There were four episodes in the first series, which started on 19 June 2011:

No. in
Title Produced and directed by Original air date
1 1 "Monet" Nicky Illis 19 June 2011 (2011-06-19)
The authenticity of the Monet painting Bords de la Seine à Argenteuil.[6][7] The Wildenstein Institute, presented with considerable evidence of the painting's authenticity, controversially rejected it as a Monet and was criticised by Philip Mould.[8] (The owner subsequently sued the Institute, but lost.[9])
2 2 "Homer" Nicola Lafferty 26 June 2011 (2011-06-26)
The ownership of the painting Children Under a Palm by Winslow Homer.[10]
3 3 "Van Meegeren" Nicky Illis 3 July 2011 (2011-07-03)
The authenticity of the painting The Procuress, owned by the Courtauld Institute. It was determined to be a forgery committed by Han van Meegeren.[11]
4 4 "Rembrandt" Ben Southwell 10 July 2011 (2011-07-10)
Man in an Oriental Costume, once attributed to Rembrandt as a portrait of the artist's father, was on sale in a gallery in Cape Town, South Africa. The painting was identified as a work looted by the Nazis and was reattributed to Isaac de Jouderville.[12]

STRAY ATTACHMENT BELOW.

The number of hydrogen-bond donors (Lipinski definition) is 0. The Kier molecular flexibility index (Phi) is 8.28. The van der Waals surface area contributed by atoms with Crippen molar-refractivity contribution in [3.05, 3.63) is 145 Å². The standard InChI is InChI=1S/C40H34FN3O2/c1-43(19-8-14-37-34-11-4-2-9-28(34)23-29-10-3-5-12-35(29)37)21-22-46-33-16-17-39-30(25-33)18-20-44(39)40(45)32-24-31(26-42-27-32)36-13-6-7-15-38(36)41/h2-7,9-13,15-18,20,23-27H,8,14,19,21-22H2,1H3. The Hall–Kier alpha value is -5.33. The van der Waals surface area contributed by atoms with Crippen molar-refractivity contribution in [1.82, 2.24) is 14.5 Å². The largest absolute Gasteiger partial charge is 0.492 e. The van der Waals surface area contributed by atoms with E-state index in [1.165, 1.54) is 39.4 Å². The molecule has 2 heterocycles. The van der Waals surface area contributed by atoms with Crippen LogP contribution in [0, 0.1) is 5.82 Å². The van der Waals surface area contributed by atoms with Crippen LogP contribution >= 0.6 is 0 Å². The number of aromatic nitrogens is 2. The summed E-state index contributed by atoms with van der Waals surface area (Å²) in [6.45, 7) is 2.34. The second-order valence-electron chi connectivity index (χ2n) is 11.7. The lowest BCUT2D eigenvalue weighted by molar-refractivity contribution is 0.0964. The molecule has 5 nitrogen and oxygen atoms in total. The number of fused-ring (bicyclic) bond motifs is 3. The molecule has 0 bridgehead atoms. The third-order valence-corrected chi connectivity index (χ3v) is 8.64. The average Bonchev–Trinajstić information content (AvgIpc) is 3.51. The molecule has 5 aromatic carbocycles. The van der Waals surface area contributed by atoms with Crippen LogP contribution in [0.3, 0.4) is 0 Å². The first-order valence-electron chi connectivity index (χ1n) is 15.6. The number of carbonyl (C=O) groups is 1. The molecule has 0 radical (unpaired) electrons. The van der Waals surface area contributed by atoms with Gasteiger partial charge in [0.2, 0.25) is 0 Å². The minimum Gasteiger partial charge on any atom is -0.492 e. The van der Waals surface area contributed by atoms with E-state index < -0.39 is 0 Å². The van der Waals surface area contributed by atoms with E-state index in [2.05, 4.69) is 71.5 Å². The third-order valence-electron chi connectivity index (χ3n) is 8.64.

Series 2 (2012)[edit]

The first episode of the second series was shown in the UK on 16 September 2012. The series had three episodes:

No. in
Title Produced and directed by Original air date
5 1 "Degas and the Little Dancer" Robert Murphy 16 September 2012 (2012-09-16)
Danseuse Bleue et Contrebasses, with an apparent signature by Edgar Degas. It had been bought as a Degas in 1948 with an outline provenance going back to the artist's studio. Scientific analysis of the paint confirmed that it was consistent with the 1890s. Research confirmed the provenance, and the painting was accepted as an authentic Degas and added to the catalogue raisonne.[13]
6 2 "Turner: A Miscarriage of Justice?" Nicky Illis[15] 23 September 2012 (2012-09-23)
Three paintings attributed to J. M. W. Turner, The Beacon Light, Off Margate and Margate Jetty, in the collection of the National Museum of Wales.[14] These had been donated by two sisters: Gwendoline and Margaret Davies. In the 1950s, they had been judged to be fake, but as a result of the programme's research, they are now accepted as genuine.